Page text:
As they approach Jerusalem, Michal (here, as in 2 Sam. 6:16, identified only as the daughter of Saul) sees David dancing and she hates him. In 2 Sam. 6:20-23, the reason for Michal’s hatred of David is apparently because he was dancing naked, uncovered save for the ephod, disgracing himself. It’s easy to see how afraid she might be, after her father’s house fell and her whole family was slaughtered. She has ever reason to want David to act the proper king, a king who won’t be judged weak or unfit and deposed. Here, however, the conversation is absent, and Michal’s reasoning is unstated. The implication, then, is that she hated him because she was Saul’s daughter (as this is the only detail we are given of her), and is perhaps seen as further proof of Saul’s dynastic unfitness.

The ark finally makes it to its new tend, and sacrifices are made. David blesses the people in God’s name, and he distributes a loaf of bread, a portion of meat, and a raisin cake to every Israelite (including, for once, the women).

A good deal of 1 Chron. 16 is given to a special thanksgiving song David gives to Asaph and the other musically-inclined priests. It’s a fairly ordinary praise song, much like the ones we’ve had before. God is great, we should seek God, he’s done wonderful works, the descendants of Abraham and Jacob are his chosen people, God has protected them. God is to be “held in awe above all gods” (1 Chron. 16:25), who are but idols while God is actually in heaven. The natural world exults in God for God is good. Also, if God wouldn’t mind delivering his chosen people from other nations – so that we can thank him for it, of course – that’d be great.

What’s interesting about this son in particular is that it appears to be a cobbling together of a few different Psalms. Specifically:

  • 1 Chron. 16:8-22 is taken from Psalms 105:1-15;
  • 1 Chron. 16:23-33 is taken from Psalms 96:1-13;
  • And 1 Chron. 16:34-36 is taken from Psalms 106:1 and Psalms 106:47-48.

Perhaps even more interesting, “none of the three psalms used is Davidic and all are later, possibly even post-exilic” (New Bible Commentary, p.378). This would certainly explain the final verses of the poem, which talk about deliverance from other nations (1 Chron. 16:34-36) – something that would have been salient for the Chronicler, but not so much for the rising star of David who has recently destroyed the Philistines. James Pate proposes that the verses could refer to prisoner’s of war – perhaps some Israelites had been taken in David’s recent battles against the Philistines – and the hope that they should be returned.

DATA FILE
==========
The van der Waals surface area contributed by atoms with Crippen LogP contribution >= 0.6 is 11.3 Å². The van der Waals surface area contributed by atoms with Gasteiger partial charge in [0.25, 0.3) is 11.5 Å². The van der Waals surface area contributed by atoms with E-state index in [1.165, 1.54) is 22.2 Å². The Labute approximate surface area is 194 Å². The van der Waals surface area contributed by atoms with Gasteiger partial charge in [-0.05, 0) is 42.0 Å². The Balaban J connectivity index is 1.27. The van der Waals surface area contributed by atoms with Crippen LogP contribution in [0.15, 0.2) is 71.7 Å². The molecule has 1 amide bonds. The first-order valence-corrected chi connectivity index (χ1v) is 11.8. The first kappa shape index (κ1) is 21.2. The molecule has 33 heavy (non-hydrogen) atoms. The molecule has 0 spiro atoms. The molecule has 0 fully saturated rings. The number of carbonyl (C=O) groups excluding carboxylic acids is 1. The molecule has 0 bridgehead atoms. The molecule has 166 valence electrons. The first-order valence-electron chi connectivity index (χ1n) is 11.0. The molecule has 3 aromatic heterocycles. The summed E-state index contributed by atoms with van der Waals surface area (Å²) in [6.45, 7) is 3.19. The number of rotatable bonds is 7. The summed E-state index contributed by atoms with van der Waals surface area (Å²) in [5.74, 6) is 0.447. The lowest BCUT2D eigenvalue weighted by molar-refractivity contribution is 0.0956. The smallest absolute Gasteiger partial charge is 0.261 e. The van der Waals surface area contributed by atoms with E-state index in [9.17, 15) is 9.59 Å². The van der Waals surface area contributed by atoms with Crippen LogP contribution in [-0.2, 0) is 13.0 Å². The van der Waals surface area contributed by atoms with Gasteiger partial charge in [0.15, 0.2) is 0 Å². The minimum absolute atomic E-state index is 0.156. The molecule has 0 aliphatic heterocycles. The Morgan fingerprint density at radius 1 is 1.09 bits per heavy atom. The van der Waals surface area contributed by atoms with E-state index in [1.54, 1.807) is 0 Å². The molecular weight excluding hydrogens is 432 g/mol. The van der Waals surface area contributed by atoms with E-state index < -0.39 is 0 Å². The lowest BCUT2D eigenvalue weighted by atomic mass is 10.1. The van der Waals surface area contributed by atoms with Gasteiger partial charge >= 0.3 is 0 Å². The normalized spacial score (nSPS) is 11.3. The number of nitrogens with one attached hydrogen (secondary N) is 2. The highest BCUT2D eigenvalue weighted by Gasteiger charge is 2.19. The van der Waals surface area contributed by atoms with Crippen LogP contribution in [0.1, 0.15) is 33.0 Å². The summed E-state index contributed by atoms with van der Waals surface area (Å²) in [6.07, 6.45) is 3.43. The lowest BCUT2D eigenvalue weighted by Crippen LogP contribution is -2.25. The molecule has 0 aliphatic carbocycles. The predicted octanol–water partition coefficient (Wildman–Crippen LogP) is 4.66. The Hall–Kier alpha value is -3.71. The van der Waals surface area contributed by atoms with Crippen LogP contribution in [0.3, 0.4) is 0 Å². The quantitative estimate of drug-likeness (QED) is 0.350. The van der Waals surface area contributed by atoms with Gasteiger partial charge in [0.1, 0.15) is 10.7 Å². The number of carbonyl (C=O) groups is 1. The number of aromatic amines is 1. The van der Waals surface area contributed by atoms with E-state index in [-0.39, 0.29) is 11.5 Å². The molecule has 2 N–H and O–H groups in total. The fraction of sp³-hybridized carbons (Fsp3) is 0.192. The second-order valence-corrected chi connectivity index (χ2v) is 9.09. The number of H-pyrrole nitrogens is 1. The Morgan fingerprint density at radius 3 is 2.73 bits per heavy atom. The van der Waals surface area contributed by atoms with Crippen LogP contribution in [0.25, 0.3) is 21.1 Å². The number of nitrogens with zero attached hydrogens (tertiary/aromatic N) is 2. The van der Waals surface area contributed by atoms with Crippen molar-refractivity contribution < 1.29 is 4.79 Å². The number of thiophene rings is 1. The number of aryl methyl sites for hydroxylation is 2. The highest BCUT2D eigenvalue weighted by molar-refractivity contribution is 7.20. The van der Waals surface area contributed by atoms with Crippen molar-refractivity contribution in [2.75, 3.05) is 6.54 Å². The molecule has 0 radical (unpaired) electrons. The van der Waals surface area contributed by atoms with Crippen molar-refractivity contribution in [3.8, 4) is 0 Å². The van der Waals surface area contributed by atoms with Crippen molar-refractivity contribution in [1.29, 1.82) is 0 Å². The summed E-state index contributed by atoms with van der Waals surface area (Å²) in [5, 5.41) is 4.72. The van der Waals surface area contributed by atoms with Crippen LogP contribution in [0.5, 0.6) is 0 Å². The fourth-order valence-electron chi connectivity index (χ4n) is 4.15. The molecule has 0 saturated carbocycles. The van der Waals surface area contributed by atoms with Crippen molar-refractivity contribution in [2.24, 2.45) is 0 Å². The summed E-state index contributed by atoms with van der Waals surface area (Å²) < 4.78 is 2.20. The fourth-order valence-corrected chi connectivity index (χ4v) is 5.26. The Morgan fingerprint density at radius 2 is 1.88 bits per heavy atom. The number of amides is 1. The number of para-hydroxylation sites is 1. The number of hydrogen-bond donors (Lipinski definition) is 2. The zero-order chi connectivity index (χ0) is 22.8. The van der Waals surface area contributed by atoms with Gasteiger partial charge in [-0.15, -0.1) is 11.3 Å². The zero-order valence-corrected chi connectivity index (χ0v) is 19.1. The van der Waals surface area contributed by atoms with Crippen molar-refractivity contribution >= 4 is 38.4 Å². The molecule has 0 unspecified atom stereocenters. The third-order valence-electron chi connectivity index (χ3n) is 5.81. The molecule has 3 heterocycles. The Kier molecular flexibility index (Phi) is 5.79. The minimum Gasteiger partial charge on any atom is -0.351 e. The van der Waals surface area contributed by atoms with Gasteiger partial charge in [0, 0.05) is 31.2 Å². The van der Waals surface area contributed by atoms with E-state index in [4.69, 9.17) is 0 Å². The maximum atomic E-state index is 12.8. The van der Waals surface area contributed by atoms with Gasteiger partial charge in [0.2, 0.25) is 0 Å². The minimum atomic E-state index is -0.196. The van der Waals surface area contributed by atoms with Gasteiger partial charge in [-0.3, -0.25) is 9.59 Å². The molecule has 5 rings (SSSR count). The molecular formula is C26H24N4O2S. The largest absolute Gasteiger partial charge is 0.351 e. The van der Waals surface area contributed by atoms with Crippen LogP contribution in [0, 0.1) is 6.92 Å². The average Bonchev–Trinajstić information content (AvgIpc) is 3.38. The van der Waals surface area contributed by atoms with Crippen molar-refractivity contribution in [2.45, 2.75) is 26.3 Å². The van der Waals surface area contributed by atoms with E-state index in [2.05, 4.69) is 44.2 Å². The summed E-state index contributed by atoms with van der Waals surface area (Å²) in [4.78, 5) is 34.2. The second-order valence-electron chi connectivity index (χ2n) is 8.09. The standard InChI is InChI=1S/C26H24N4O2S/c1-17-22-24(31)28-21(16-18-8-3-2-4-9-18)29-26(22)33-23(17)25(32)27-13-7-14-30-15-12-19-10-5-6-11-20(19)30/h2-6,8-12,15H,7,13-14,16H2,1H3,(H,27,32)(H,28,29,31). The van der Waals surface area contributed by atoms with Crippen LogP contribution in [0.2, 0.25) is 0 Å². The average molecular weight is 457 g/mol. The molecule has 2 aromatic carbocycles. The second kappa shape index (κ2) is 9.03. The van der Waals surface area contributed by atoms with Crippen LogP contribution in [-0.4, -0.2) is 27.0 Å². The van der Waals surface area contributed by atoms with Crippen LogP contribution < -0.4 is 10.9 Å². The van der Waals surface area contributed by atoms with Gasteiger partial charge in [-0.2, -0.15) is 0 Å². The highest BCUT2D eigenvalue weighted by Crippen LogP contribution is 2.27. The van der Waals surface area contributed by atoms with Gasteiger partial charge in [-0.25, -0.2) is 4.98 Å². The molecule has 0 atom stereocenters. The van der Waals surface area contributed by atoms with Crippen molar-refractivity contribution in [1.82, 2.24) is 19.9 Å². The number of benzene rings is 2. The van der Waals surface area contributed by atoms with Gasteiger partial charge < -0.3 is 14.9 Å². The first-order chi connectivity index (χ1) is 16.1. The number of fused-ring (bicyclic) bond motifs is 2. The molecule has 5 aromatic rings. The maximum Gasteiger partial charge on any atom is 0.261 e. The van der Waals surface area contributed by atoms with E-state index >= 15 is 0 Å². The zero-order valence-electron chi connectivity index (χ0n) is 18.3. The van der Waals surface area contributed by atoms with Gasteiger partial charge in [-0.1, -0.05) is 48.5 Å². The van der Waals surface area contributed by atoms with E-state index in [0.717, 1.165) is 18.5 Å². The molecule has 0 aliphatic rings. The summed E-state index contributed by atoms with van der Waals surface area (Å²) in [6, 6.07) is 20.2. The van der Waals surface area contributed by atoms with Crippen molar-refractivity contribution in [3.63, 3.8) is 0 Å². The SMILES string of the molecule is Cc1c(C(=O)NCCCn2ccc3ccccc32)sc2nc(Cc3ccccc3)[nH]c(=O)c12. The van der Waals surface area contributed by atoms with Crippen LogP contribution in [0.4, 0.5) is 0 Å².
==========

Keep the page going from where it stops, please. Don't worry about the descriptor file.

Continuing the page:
Another interesting detail about the song is that it is the only place in all of 1 Chronicles where Jacob is referred to by that name, rather than as Israel.

All the people say “Amen!” and David leaves the priests to their business. The Israelites head home, and David goes to bless his house.

The Priests

Priests and their roles are listed at several points through 1 Chron. 15-16. It begins when David is setting up a location for the ark, and he gathers the Levites to him. They are represented by their leaders:

  • 120 Kohathites, led by Uriel;
  • 220 Merarites, led by Asaiah;
  • 130 Gershomites, led by Joel;
  • 200 Elizaphanites, led by Shemaiah;
  • 80 Hebronites, led by Eliel;
  • And 112 Uzzielites, led by Amminadab.

David then commands these chiefs to appoint musicians from among their sub-tribes to play loudly before the ark as it is being transported. The Levites appoint Heman son of Joel, and Asaph son of Berechiah. The Merarites (listed as though a distinct group from the Levites) appoint Ethan son of Kushaiah, as well as some underlings: Zechariah, Jaaziel, Shemiramoth, Jehiel, Unni, Eliab, Benaiah, Maaseiah, Mattithiah, Eliphelehu, and Mikneiah. Listed here, as though the role is a musical one, are also Obededom and Jeiel, appointed as gatekeepers.

Next, we get a breakdown of the musicians by instrument as they play before the ark in its procession:

  • Sounding the bronze cymbals: Heman, Asaph, and Ethan;
  • Playing the harps (according to Alamoth – apparently some unknown musical term): Zechariah, Aziel, Shemiramoth, Jehiel, Unni, Eliab, Maseiah, and Benaiah;
  • Leading with the lyres (according to the Sheminith – some other unknown musical term): Mattithiah, Eliphelehu, Mikneiah, Obededom, Jeiel, and Azaziah;
  • Blowing the trumpets before the ark: Shebaniah, Joshaphat, Nethanel, Amasai, Zechariah, Benaiah, and Eliezer;
  • Lastly, the conductor: Chenaniah.

Berechiah and Elkanah are designated as the ark’s gatekeepers. Then, a verse later, we are told that Obededom and Jehiah are also the gatekeepers (1 Chron. 15:23-24).

Once the procession arrives in Jerusalem and the ark is settled into its new tent, David appoints some Levites to minister to it, led by Asaph, who is to sound the cymbals.

To the harps and lyres, David appoints Zechariah, Jeiel, Shemiramoth, Jehiel, Mattithiah, Eliab, Benaiah, Obededom, and Jeiel.

Finally, David appoints Benaiah and Jahaziel to blow the trumpets continually (1 Chron. 16:6), though one hopes that they were at least allowed to take turns.